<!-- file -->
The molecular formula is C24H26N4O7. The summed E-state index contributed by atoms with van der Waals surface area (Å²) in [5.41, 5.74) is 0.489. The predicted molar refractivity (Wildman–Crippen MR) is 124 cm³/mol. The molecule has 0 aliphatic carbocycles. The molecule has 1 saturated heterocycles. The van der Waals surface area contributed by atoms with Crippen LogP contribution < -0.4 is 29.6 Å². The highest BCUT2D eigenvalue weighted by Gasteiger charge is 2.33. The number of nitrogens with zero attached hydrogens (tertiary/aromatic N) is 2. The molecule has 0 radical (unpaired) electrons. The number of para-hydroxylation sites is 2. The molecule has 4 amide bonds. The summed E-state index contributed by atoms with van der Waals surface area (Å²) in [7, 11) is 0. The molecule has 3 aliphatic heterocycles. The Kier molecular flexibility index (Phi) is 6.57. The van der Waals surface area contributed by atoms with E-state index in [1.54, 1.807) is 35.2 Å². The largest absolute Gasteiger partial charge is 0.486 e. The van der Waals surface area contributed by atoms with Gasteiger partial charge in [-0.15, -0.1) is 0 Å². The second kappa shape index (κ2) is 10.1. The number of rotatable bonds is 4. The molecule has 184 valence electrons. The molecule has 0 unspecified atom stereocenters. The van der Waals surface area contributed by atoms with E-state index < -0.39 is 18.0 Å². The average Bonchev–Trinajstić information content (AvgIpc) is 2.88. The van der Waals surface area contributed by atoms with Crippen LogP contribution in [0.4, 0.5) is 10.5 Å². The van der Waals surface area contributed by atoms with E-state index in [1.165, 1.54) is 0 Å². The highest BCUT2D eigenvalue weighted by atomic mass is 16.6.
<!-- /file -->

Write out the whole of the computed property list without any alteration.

The molecular formula is C24H26N4O7. The summed E-state index contributed by atoms with van der Waals surface area (Å²) in [5.41, 5.74) is 0.489. The predicted molar refractivity (Wildman–Crippen MR) is 124 cm³/mol. The molecule has 0 aliphatic carbocycles. The molecule has 1 saturated heterocycles. The van der Waals surface area contributed by atoms with Crippen LogP contribution < -0.4 is 29.6 Å². The highest BCUT2D eigenvalue weighted by Gasteiger charge is 2.33. The number of nitrogens with zero attached hydrogens (tertiary/aromatic N) is 2. The molecule has 0 radical (unpaired) electrons. The number of para-hydroxylation sites is 2. The molecule has 4 amide bonds. The summed E-state index contributed by atoms with van der Waals surface area (Å²) in [7, 11) is 0. The molecule has 3 aliphatic heterocycles. The Kier molecular flexibility index (Phi) is 6.57. The van der Waals surface area contributed by atoms with E-state index in [1.54, 1.807) is 35.2 Å². The largest absolute Gasteiger partial charge is 0.486 e. The van der Waals surface area contributed by atoms with Gasteiger partial charge in [-0.15, -0.1) is 0 Å². The second kappa shape index (κ2) is 10.1. The number of rotatable bonds is 4. The molecule has 184 valence electrons. The molecule has 0 unspecified atom stereocenters. The van der Waals surface area contributed by atoms with E-state index < -0.39 is 18.0 Å². The average Bonchev–Trinajstić information content (AvgIpc) is 2.88. The van der Waals surface area contributed by atoms with Crippen LogP contribution in [0.4, 0.5) is 10.5 Å². The van der Waals surface area contributed by atoms with E-state index in [1.165, 1.54) is 0 Å². The highest BCUT2D eigenvalue weighted by atomic mass is 16.6.